Digital dashboard allows users to integrate unstructured and structured data alongside rich collaboration and communication tools.
· Work with the same information, in the office or on the move. Digital dashboards enable workers to make efficient and effective business decisions no matter where they are. Nearly 44 million people traveled for business in 1998, up 14 percent from 1994, and the average business trip lasted about 2.5 days. Knowledge workers are often away from their desks but still to access their company’s networks and the World Wide Web and communicate with their teams and their customers. Using a digital dashboard, knowledge workers can view information from any source—including messaging and company applications, public folders, and favorite Web sites—from a Web browser, through a synchronized Outlook 2000 view, or with a Personal Digital Assistant with wired or wireless access.
As workers increasingly use digital dashboards to view their daily activities, share information with coworkers, and get feedback on company performance, these systems have a profound effect on workers’ priorities. For example, if a digital dashboard provides regular notifications of customer-satisfaction ratings, workers become more sensitive to the needs of their customers. In this way, you can use digital dashboards to direct corporate focus.
Digital dashboards can host virtually any type of information. Because of this, much of the time designing digital dashboards is spent analyzing the needs of users, assessing the information resources within the company, and ensuring the cultural acceptance of the tool. The Digital Dashboard Resource Kit 2.0 includes sample dashboard, templates, and a gallery of Microsoft and third-party Web Parts. Because of this, developing a digital dashboard is often the simplest part of the process.
The digital dashboard development process consists of four key steps:
· Choosing the pilot group
· Conducting the needs assessment
· Tapping the information resources
· Developing and implementing the system
The purpose of this paper is not to outline a development methodology, but to highlight areas in which the process of developing digital dashboards might differ from the process of developing other types of solutions. Issues that arise when companies are developing digital dashboards often have less to do with the application itself than with cultural issues, information availability and consistency, and business value.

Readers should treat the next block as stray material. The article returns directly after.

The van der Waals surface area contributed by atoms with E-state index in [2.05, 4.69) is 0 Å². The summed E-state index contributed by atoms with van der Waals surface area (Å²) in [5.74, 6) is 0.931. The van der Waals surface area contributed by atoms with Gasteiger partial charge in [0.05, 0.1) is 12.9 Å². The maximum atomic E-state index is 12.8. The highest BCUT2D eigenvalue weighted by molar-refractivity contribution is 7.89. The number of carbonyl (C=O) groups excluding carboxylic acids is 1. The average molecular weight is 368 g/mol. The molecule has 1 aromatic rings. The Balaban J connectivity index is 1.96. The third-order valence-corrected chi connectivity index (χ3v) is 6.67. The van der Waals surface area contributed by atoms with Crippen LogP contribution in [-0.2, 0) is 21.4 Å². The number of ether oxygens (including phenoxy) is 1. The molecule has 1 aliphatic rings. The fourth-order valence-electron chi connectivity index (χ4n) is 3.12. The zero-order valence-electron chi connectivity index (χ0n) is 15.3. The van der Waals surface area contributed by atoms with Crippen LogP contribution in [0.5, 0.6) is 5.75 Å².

Choosing the right pilot group sets the tone for the entire project. The culture of the company or organization usually determines the best group of users. Consider speed, momentum, and strategic relevance when choosing the pilot group. Choosing a strategic group within the organization can ensure that the project’s success is both visible and measurable.
Here are some general pointers on how to identify potential pilot groups for digital dashboard deployments:
· Select a visible group. A pilot group with high visibility can generate a greater cultural shift. While a digital dashboard is not exclusively an executive tool, the influence of executives makes them good pilot candidates. However, because executives also have different needs than other employees within the company, it is important to investigate the needs of other groups through a tandem pilot.
· Choose a group that is representative of the strategic direction of the company. Digital dashboards often influence the way information is delivered throughout an organization. Working with the information and user communities that have the greatest potential value guarantee the greatest impact.
· Look for groups in which valuable knowledge is being lost. For instance, a sales group that does not properly capture information on customer visits and winning sales strategies can serve as a pilot that has a measurable impact on revenue.
· Consider the types of information the group uses. If the information is stale, erroneous, or held in antiquated systems, it can slow down a pilot project significantly.
· Use multiple pilot sites in larger, more global organizations. Bandwidth, cultural issues, and information needs in larger organizations vary greatly from country to country. Not understanding these issues may hurt the long-term effectiveness of the project.
· Beware of groups with high barriers to information sharing. Determine, through background interviews, the levels of software experience and skill, receptivity towards new technology, and any reluctance that may exist among key stakeholders. In many cases, the owners of information or knowledge are hesitant to share. However, once people realize the benefits of the pilot, they become more amenable to sharing information.